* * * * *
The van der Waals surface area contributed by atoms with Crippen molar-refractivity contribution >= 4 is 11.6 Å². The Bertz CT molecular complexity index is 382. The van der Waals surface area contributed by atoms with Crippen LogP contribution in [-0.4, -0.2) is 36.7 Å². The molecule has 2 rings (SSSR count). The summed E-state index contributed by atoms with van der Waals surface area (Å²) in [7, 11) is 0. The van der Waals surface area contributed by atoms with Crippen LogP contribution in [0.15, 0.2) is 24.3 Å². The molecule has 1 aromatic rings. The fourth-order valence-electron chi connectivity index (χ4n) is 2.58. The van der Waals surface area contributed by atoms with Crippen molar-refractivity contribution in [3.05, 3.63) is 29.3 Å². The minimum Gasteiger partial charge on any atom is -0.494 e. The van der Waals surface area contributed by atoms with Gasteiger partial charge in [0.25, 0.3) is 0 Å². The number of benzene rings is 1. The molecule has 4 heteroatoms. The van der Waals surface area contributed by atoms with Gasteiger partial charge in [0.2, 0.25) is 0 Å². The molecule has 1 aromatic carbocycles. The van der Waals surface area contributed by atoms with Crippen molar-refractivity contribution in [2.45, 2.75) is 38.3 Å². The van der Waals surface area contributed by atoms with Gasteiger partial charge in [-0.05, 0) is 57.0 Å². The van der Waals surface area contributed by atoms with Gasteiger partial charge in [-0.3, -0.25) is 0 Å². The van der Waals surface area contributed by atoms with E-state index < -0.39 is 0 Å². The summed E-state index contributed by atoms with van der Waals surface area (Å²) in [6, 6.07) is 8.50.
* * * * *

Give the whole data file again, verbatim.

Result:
The van der Waals surface area contributed by atoms with Crippen molar-refractivity contribution >= 4 is 11.6 Å². The Bertz CT molecular complexity index is 382. The van der Waals surface area contributed by atoms with Crippen LogP contribution in [-0.4, -0.2) is 36.7 Å². The molecule has 2 rings (SSSR count). The summed E-state index contributed by atoms with van der Waals surface area (Å²) in [7, 11) is 0. The van der Waals surface area contributed by atoms with Crippen LogP contribution in [0.15, 0.2) is 24.3 Å². The molecule has 1 aromatic rings. The fourth-order valence-electron chi connectivity index (χ4n) is 2.58. The van der Waals surface area contributed by atoms with Crippen molar-refractivity contribution in [3.05, 3.63) is 29.3 Å². The minimum Gasteiger partial charge on any atom is -0.494 e. The van der Waals surface area contributed by atoms with Gasteiger partial charge in [0.25, 0.3) is 0 Å². The number of benzene rings is 1. The molecule has 4 heteroatoms. The van der Waals surface area contributed by atoms with Gasteiger partial charge in [0.2, 0.25) is 0 Å². The molecule has 1 aromatic carbocycles. The van der Waals surface area contributed by atoms with Crippen molar-refractivity contribution in [2.45, 2.75) is 38.3 Å². The van der Waals surface area contributed by atoms with Gasteiger partial charge in [-0.05, 0) is 57.0 Å². The van der Waals surface area contributed by atoms with Gasteiger partial charge in [-0.3, -0.25) is 0 Å². The van der Waals surface area contributed by atoms with E-state index < -0.39 is 0 Å². The summed E-state index contributed by atoms with van der Waals surface area (Å²) in [6, 6.07) is 8.50.